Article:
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Brakes put on temporary taxi permits

A government plan to issue 20 temporary taxi permits to boost the number of cabs on the road has been put on hold.

The news came after Zane DeSilva, the transport minister, held a meeting with 300 members of the Bermuda Taxi Owners’ Association to discuss improvements to the service.

Taxi drivers said they were concerned about the $4,000 cost of a temporary permit compared with about $100,000 for a standard permit.

David Frost, the president of the BTOA, said: “There is a lot more to just putting an extra 20 cars on the road — you are talking about a $100,000 taxi permit being devalued because you are putting a $4,000 taxi on the road.

“We have 600 registered taxi permits in Bermuda and we have to make sure that we have 600 taxis on the road before we start moving to bring other taxis on the road.

“The minister knows why they are not on the road — you have taxis in probate, taxis that are not insured and taxis that are owned by drivers, including government workers, that are not on the road during the day.

“They should be, but it comes down to enforcement.”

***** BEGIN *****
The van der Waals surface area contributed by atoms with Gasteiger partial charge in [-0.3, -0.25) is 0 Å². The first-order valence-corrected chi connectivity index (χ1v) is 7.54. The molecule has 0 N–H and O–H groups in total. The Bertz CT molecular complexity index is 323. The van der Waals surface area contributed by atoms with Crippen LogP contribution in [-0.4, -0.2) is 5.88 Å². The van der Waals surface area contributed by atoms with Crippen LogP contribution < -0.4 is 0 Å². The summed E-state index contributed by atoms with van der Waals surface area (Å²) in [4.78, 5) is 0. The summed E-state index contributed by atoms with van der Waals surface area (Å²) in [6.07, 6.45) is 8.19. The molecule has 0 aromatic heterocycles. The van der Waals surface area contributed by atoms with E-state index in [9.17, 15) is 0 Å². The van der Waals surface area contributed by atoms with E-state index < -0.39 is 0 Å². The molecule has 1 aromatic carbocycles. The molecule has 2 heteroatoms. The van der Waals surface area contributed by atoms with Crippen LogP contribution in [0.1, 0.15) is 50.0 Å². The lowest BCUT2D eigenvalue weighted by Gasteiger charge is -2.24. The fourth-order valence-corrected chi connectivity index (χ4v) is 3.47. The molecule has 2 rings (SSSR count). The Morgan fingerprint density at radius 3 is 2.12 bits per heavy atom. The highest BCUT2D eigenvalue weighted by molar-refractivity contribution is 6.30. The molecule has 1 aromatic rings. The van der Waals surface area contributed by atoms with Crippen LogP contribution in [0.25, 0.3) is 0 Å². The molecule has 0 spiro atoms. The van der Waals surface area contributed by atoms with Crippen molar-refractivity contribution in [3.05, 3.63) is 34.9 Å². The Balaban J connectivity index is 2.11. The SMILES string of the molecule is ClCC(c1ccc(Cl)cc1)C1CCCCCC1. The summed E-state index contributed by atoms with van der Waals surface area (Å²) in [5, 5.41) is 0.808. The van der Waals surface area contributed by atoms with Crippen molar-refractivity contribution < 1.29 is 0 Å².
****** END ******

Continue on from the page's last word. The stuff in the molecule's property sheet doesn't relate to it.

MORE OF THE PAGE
Mr DeSilva said: “It is some people’s perception that this move would devalue their permits. I am a listening minister.

“If we don’t get to a stage where we can move people around without waiting hours on end for transportation then we are going to have to make some moves.

“I would prefer to do it with the taxi drivers than to make that decision.”

He added: “Maybe we need to change the law to say if you own a taxi we need to know who you are going to leave it with when you die.

“Or maybe if the taxi is not used, the permit gets returned to TCD and we give them a prorated refund.”

Mr DeSilva added that the law on taxis “needs to be blown up and rewritten, which I will do”.

The meeting was held at Warwick Workmen’s Club last Thursday.

Taxi drivers also discussed the need for better regulation of the industry by the Transport Control Department, night-time taxi availability, as well as abusive taxi drivers and badly behaved passengers.

Mr DeSilva said that after a Green Paper on transport was unveiled last month he would issue 20 special taxi permits for use during restricted hours to help boost taxi numbers because only 556 out of 600 taxi licences issued were being used.

Taxis owners are required have their vehicles on the road for 16 hours a day, but they are not monitored after a policy decision was made in 2010 by the TCD.

But Mr DeSilva said that a decision had now been made to collect information from dispatchers on the hours that individual taxis were on the road.

He added: “We are compiling the information. Once we start seeing the trends and seeing who is working and who isn’t then we are going to take action.”

Mr DeSilva said that he planned further meetings with the BTOA.